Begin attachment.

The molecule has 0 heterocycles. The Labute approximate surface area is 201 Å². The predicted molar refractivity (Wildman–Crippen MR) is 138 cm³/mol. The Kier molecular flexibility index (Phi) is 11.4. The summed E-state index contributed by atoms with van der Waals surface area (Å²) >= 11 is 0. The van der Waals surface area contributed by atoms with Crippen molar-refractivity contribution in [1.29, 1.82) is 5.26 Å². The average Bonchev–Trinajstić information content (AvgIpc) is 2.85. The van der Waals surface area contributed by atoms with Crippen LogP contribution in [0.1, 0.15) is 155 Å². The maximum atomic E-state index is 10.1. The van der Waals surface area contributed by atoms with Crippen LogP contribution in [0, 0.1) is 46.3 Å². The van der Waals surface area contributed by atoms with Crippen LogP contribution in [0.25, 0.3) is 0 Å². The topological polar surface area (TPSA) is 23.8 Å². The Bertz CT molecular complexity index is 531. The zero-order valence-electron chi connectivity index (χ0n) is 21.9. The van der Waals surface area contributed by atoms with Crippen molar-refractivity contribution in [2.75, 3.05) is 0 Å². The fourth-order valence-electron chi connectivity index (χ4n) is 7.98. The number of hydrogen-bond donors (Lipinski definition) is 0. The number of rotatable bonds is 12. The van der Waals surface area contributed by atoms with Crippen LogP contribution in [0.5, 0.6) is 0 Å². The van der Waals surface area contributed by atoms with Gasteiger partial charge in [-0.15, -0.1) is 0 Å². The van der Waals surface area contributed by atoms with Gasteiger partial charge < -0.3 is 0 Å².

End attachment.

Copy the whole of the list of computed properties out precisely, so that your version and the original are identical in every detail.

The molecule has 0 heterocycles. The Labute approximate surface area is 201 Å². The predicted molar refractivity (Wildman–Crippen MR) is 138 cm³/mol. The Kier molecular flexibility index (Phi) is 11.4. The summed E-state index contributed by atoms with van der Waals surface area (Å²) >= 11 is 0. The van der Waals surface area contributed by atoms with Crippen molar-refractivity contribution in [1.29, 1.82) is 5.26 Å². The average Bonchev–Trinajstić information content (AvgIpc) is 2.85. The van der Waals surface area contributed by atoms with Crippen LogP contribution in [0.1, 0.15) is 155 Å². The maximum atomic E-state index is 10.1. The van der Waals surface area contributed by atoms with Crippen LogP contribution in [0, 0.1) is 46.3 Å². The van der Waals surface area contributed by atoms with Crippen LogP contribution in [0.25, 0.3) is 0 Å². The topological polar surface area (TPSA) is 23.8 Å². The Bertz CT molecular complexity index is 531. The zero-order valence-electron chi connectivity index (χ0n) is 21.9. The van der Waals surface area contributed by atoms with Crippen molar-refractivity contribution in [2.75, 3.05) is 0 Å². The fourth-order valence-electron chi connectivity index (χ4n) is 7.98. The number of hydrogen-bond donors (Lipinski definition) is 0. The number of rotatable bonds is 12. The van der Waals surface area contributed by atoms with Crippen LogP contribution in [0.5, 0.6) is 0 Å². The van der Waals surface area contributed by atoms with Gasteiger partial charge in [-0.15, -0.1) is 0 Å². The van der Waals surface area contributed by atoms with Gasteiger partial charge < -0.3 is 0 Å².